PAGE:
Incapacity Restrictions

Incapacity cases ideally result in terms, conditions and limitations (TCLs) imposed on a certificate as opposed to suspension. This permits the practitioner to practise while still providing the necessary reassurance to the regulator. However, regulators and practitioners regularly disagree as to the breadth of such TCLs. Obviously applicants for registration and members wish to have as few restrictions as possible as TCLs have a significant impact on a practitioner’s life. As such practitioners may view the restrictions proposed by a regulator as excessive and based on speculation, or even faulty assumptions, as opposed to being grounded in evidence.

In an older case, D.W.C. v College of Physicians and Surgeons of Ontario, 2017 CanLII 55551 (ON HPARB),, an independent Board provided a detailed review of numerous restrictions proposed for a former physician who was re-applying for registration after a period of substance abuse and related psychiatric symptoms. At the time of the hearing, the applicant had not used cocaine for seven years and reported moderate amounts of alcohol use. The primary, but not entire, dispute related to the monitoring restrictions proposed by the regulator. In upholding the proposed restrictions, the Board made the following determinations:

  • While the onus is on the applicant to demonstrate that they meet the requirements for registration, regulators must still “scrupulously exercise their mandate when determining whether an individual qualifies for registration”.
  • There is no appearance of bias on the part of experts who assessed the applicant because they came to a diagnosis that the applicant disputes through a fair process.
  • The constitutionally protected freedom of expression does not prevent medical experts from using the applicant’s statements, including some that appeared to be bizarre, in diagnosing the applicant’s condition.
  • The applicant’s human rights do not prevent the regulator or appeal Board from considering issues related to the applicant’s disability. Rather those human rights are required to be considered within the process.
  • On the evidence before them, the Board did not find evidence that the medical experts or the regulator had relied on assumptions based on the applicant’s Indigenous status, or had otherwise discriminated against the applicant on that ground.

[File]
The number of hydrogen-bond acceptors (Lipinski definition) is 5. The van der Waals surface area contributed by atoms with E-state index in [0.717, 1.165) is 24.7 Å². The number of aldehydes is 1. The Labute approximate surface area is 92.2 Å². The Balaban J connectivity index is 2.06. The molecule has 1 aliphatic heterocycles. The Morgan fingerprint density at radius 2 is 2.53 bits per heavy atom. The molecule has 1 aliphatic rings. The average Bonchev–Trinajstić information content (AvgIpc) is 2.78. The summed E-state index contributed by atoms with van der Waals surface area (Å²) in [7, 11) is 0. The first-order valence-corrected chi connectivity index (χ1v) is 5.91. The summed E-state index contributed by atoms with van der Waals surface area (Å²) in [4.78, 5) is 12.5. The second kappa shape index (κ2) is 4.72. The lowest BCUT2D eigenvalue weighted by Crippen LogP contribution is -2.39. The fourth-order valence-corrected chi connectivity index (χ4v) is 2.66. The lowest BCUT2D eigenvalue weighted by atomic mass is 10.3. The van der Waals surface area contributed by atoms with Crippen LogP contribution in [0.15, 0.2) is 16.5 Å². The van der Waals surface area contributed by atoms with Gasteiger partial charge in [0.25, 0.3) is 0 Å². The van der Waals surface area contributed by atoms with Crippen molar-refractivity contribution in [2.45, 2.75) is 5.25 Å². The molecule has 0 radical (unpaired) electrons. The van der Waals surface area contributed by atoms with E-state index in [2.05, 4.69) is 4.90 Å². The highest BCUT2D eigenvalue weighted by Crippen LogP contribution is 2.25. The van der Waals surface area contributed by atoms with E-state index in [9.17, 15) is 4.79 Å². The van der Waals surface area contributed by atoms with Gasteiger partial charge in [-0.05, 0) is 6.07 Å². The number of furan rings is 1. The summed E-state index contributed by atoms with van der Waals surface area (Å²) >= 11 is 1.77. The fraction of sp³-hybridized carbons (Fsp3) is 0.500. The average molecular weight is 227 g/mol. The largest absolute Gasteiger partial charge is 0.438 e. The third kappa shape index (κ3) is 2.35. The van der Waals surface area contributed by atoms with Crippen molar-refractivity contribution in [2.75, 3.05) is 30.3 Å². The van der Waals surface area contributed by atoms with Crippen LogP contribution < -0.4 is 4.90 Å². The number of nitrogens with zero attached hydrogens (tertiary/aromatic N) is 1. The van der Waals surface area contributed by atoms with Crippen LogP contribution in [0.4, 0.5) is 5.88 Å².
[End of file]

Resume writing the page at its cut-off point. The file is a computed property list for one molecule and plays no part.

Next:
• The Board did not find it to be inappropriate for a regulator to require the applicant to participate in a support group whose philosophy was, in some aspects, contrary to the applicant’s personal beliefs.
  • While the Board accepted the proposition that the regulator had a duty to accommodate the applicant’s disability by only imposing restrictions necessary to protect public health and safety, the Board found on the evidence that the following restrictions were necessary to protect the public:
      • monitoring by a psychiatrist and an addictions medicine physician and compliance with their treatment recommendations;
      • unannounced biological testing for alcohol and any substance of abuse at an independent laboratory rather than at the applicant’s office;
      • total abstinence from drugs and alcohol despite the contested evidence as to whether complete abstinence from alcohol was necessary in the applicant’s case;
      • communication by the regulator with family members, workplace monitors and support group leaders about the applicant’s behaviour;
      • the restrictions would be in place for at least five years; and
      • “it would generally be in accordance with the established principles of professional regulation for a registrant to bear the ongoing cost of conditions on his or her certificate of registration.”

These determinations were based on the evidence in the individual case and do not necessarily apply to all cases. However, this decision provides a precedent and gives guidance as to the kinds of evidence that might be necessary to support these sorts of restrictions.

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